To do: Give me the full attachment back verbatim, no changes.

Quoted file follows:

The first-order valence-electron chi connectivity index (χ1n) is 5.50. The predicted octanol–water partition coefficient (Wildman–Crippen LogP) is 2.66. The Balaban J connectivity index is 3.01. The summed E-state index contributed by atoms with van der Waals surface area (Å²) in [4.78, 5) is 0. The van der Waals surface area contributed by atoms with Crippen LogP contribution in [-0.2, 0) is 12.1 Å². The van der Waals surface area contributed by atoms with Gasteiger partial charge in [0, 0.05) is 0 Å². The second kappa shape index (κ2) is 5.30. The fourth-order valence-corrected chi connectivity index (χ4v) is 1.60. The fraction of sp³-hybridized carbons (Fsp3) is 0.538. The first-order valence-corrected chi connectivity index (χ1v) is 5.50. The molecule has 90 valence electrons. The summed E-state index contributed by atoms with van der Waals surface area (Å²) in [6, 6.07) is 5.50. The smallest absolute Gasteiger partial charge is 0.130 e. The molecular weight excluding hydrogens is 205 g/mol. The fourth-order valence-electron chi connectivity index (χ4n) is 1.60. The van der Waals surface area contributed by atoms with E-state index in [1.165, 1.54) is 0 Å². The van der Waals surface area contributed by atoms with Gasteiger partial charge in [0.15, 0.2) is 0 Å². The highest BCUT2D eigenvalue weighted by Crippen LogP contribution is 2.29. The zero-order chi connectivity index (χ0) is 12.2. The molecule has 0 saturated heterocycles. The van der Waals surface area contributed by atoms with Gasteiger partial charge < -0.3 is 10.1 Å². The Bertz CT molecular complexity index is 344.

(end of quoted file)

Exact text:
The first-order valence-electron chi connectivity index (χ1n) is 5.50. The predicted octanol–water partition coefficient (Wildman–Crippen LogP) is 2.66. The Balaban J connectivity index is 3.01. The summed E-state index contributed by atoms with van der Waals surface area (Å²) in [4.78, 5) is 0. The van der Waals surface area contributed by atoms with Crippen LogP contribution in [-0.2, 0) is 12.1 Å². The van der Waals surface area contributed by atoms with Gasteiger partial charge in [0, 0.05) is 0 Å². The second kappa shape index (κ2) is 5.30. The fourth-order valence-corrected chi connectivity index (χ4v) is 1.60. The fraction of sp³-hybridized carbons (Fsp3) is 0.538. The first-order valence-corrected chi connectivity index (χ1v) is 5.50. The molecule has 90 valence electrons. The summed E-state index contributed by atoms with van der Waals surface area (Å²) in [6, 6.07) is 5.50. The smallest absolute Gasteiger partial charge is 0.130 e. The molecular weight excluding hydrogens is 205 g/mol. The fourth-order valence-electron chi connectivity index (χ4n) is 1.60. The van der Waals surface area contributed by atoms with E-state index in [1.165, 1.54) is 0 Å². The van der Waals surface area contributed by atoms with Gasteiger partial charge in [0.15, 0.2) is 0 Å². The highest BCUT2D eigenvalue weighted by Crippen LogP contribution is 2.29. The zero-order chi connectivity index (χ0) is 12.2. The molecule has 0 saturated heterocycles. The van der Waals surface area contributed by atoms with Gasteiger partial charge < -0.3 is 10.1 Å². The Bertz CT molecular complexity index is 344.